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Among the population as a whole, research shows a strong link between being obese and increased risk of pancreatic cancer. Now a large new analysis suggests that obesity increases the risk of African Americans dying from pancreatic cancer, a cancer that affects African Americans more than any other racial group.
The study was published in Cancer Epidemiology Biomarkers and Prevention.
African Americans are diagnosed with and die from pancreatic cancer more than any other racial group, according to the National Cancer Institute. Previous research focusing on obesity, African Americans and pancreatic cancer included only a few study that gave conflicting findings.
For this analysis researchers pooled data from seven studies, including almost 240,000 African Americans. The studies all had used self-reported information to calculate BMI, a standard measure of body fat.
You may have noticed that things look a little different around here today.
We’ve given the AICR logo and brand identity a fresh coat of paint, and we’ve tweaked our homepage to make it easier for you to find everything we have to offer.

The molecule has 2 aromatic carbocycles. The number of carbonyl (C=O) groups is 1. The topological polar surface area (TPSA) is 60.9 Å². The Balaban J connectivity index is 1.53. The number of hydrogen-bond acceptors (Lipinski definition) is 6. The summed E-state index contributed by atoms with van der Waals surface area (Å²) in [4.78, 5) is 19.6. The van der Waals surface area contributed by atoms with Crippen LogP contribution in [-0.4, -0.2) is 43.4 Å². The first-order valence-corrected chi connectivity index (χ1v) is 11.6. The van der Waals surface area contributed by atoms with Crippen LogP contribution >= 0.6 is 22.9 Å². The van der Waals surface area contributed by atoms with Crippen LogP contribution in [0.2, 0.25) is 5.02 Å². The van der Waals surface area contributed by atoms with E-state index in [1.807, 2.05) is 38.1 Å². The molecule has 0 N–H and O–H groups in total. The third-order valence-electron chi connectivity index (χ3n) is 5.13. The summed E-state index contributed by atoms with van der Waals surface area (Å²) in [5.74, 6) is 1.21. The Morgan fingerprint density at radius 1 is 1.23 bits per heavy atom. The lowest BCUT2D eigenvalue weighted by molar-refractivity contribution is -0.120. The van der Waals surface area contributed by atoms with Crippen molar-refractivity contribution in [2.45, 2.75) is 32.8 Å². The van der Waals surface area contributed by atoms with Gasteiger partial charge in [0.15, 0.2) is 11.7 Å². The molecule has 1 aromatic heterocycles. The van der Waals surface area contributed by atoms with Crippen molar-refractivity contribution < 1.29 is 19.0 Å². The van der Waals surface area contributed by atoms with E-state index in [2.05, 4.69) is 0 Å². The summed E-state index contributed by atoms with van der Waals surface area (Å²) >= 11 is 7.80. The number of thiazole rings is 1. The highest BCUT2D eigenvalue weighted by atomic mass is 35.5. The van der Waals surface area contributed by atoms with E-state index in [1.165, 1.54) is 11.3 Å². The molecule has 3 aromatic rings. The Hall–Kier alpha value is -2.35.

But what I and everyone here at AICR is most excited about is the new mini-site we’re launching today – a new initiative to turn the evidence-based guidance we’ve been giving Americans for decades into a bold new public awareness campaign – one that reaches the heart, as well as the head.
At this mini-site, CANcer PREVENTion: Together We Can, we’ve created new tools, quizzes and interactive content to help you start living for lower cancer risk today.
I hope you take a moment to poke around the site and share it with friends. It’s our attempt to distill massive amounts of research into a format that’s inviting, engaging and easy-to-use.
Important or not? If you’ve seen breakfast news stories lately, you may wonder if you need to bother with that steaming bowl of oatmeal or morning yogurt and fruit.
The two recent studies, highlighted in Cancer Research Update this week, focused on how breakfast affects weight. These trials were short term, but they do seem to show that if you just don’t like or want to eat breakfast, it may not make a difference for weight loss. If that finding holds, it could give you more flexibility in finding ways that work for you to get extra weight off.
However, there are great reasons to start your day off with something healthy – whether you consider it breakfast or a snack: Continue reading